I don’t think it’s a Czech thing. And, in my experience, it’s not a gender thing. Generally, I’ve found that the most tightly wound pet owners — male or female — have the most unpredictable dogs.
Dogs, in large part, mirror their owners.
But their powers go far beyond mere reflection. Let’s go back to those pent-up hostilities. Sometimes they are undectable to psychiatrists. Sometimes they are undectable to the person they are pent-up in. Yet dogs have the power to sense them, and sometimes to calm them.
I’m not saying dogs know more than scientists — or am I? — only that dogs sense and know things we don’t. If only we could figure out a non-intrusive and polite way to ask the dogs to share with us all the things they have the power to sense — things that, even with all our scientific instruments, we humans can’t.
Maybe then — leashed or unleashed, male or female, dog or human — we could all just get along.
(Photo: By John Woestendiek)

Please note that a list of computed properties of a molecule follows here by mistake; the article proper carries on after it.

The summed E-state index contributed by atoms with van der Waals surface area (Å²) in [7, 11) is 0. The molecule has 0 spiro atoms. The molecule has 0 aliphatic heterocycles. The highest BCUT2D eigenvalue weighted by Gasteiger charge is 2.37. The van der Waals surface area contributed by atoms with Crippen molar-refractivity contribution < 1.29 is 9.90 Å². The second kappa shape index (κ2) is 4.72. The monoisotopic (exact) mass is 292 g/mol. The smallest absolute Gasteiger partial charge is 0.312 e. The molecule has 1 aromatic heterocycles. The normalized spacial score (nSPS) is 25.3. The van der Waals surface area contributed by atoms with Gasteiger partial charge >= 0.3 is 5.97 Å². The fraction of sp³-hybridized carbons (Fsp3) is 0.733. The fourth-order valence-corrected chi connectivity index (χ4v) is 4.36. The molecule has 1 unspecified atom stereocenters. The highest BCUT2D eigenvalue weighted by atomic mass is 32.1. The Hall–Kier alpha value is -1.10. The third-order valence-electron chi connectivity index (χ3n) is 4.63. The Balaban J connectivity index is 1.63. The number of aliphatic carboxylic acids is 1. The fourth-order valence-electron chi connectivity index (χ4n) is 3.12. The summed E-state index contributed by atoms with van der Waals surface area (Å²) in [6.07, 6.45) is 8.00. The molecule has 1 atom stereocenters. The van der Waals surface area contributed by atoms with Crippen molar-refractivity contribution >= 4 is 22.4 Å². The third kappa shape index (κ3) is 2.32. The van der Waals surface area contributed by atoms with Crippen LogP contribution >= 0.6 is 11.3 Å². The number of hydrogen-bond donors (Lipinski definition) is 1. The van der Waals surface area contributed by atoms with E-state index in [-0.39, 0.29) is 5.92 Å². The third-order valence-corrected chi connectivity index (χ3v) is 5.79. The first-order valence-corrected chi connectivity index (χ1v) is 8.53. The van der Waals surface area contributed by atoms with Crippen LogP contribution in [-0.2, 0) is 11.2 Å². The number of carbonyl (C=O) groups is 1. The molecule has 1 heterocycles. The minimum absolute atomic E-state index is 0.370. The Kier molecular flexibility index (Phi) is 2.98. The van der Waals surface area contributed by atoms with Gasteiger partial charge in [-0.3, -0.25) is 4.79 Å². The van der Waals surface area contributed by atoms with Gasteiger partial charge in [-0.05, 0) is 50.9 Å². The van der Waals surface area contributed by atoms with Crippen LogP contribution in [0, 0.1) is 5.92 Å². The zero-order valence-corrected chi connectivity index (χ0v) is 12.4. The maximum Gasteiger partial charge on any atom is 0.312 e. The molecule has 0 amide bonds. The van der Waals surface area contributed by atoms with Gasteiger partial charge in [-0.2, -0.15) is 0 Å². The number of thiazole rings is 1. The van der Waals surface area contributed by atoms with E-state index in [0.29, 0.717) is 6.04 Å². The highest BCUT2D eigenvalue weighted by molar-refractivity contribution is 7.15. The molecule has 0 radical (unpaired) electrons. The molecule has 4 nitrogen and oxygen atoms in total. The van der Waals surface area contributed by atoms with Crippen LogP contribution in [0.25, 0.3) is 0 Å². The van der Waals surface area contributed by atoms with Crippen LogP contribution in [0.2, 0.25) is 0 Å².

(PS: The dogs pictured above were playing, not fighting)
Posted by jwoestendiek November 7th, 2011 under Muttsblog.
Tags: aggressive, animal behavior, animals, behavior, communication, conclusions, czech republic, dog, dog walking, dogs, females, findings, gender, hostile, humans, inside dogs, insights, leashed, leashes, males, mendel university, mirror, observation, peeing, perception, petr rezac, pets, playing, reading, reflect, reflection, research, science, scientists, sense, sensing, sex, sniffing, study, walker, walking
Everyone knows about the six degrees of separation, or at least knows somebody who knows somebody who does.
To put it in its simplest terms — as opposed to the manner of the bubbly graphic above — it’s the theory that you know somebody, who knows somebody, who knows somebody, who knows somebody, who knows somebody who is lucky enough to know me.
In this small and growing smaller world, only five people stand between us — usually tall ones who block the view.
While the six degrees of separation may be an accepted algorithm, I have found it holds truer in your big cities — your Tinsel Towns, your Windy Cities, your Big Apples — moreso than in places like the one I’m living now, Winston-Salem, North Carolina.
In Winston-Salem, there is only one degree of separation, if even that. More often it seems, there is no degree of separation.